Black suede upholstery, purses, jackets or shoes are especially striking, but are a big investment. Unlike leather, which is made from the top of the animal's hide, suede is constructed from the underside of the hide, which gives suede its napped quality and luxurious, velvety feel. Because suede is thinner, it is usually less durable than leather. With a little patience and persistence, you can often restore worn or soiled black suede to its original glory.
Remove surface dirt and dust by brushing the suede with a suede brush.
Brighten the appearance of suede by wiping the suede gently with a small sponge dipped in white vinegar. Vinegar is especially effective for dark suede shoes with salt stains. The vinegar won't damage the suede, and the odor dissipates when the vinegar dries. Just don't wipe too hard, as rough handling may damage the nap.
Hold scuffed or matted suede over the spout of a steaming teapot for about a minute, then brush the suede lightly with a suede brush to restore the nap. Repeat if the suede still appears matted, but don't expose the suede to the steam long enough so that it's dripping wet. Allow the suede to air dry, then brush it gently.
Remove light stains by rubbing a brown art gum eraser over the suede. Don't use a pink or light-colored eraser, which may show against the black color.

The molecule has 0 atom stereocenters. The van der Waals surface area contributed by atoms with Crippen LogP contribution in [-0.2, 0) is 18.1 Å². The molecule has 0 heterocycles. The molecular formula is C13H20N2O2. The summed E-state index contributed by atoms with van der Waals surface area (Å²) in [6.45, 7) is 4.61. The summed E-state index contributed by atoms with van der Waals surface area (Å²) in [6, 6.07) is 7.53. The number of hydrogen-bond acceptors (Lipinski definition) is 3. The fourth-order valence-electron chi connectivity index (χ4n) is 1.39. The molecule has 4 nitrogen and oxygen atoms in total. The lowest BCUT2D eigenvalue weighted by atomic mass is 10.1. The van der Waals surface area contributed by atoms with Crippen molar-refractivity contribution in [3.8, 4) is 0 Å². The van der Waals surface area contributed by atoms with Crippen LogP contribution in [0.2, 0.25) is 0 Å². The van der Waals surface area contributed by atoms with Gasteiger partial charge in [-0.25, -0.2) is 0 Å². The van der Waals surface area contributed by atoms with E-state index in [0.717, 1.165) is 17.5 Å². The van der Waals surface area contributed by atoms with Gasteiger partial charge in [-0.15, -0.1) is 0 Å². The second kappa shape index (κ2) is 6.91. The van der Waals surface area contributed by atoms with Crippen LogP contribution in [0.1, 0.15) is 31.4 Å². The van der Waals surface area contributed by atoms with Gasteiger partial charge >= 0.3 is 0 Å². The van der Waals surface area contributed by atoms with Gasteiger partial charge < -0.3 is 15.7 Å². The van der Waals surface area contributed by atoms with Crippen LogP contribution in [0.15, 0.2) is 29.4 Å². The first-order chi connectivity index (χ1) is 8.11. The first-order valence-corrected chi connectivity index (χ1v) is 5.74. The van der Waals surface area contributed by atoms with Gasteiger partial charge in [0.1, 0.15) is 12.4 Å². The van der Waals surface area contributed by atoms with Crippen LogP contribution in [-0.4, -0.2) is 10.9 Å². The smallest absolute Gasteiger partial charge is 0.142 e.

Eliminate crusty, dried stains on black suede by scrubbing the stain lightly with a soft toothbrush or suede brush.
Touch up faded or scuffed spots lightly with a black crayon, then rub the color into the suede with your finger. Repeat until the spot blends with the surrounding suede.
- Once black suede is restored, protect it with a waterproofing spray made especially for suede. Spray the suede whenever it becomes damp or after brushing.
- Don't attempt to restore severely damaged or stained suede at home. Take it to a drycleaning professional who specializes in the care of suede and leather.
M.H. Dyer began her writing career as a staff writer at a community newspaper and is now a full-time commercial writer. She writes about a variety of topics, with a focus on sustainable, pesticide- and herbicide-free gardening. She is an Oregon State University Master Gardener and Master Naturalist and holds a Master of Fine Arts in creative nonfiction writing.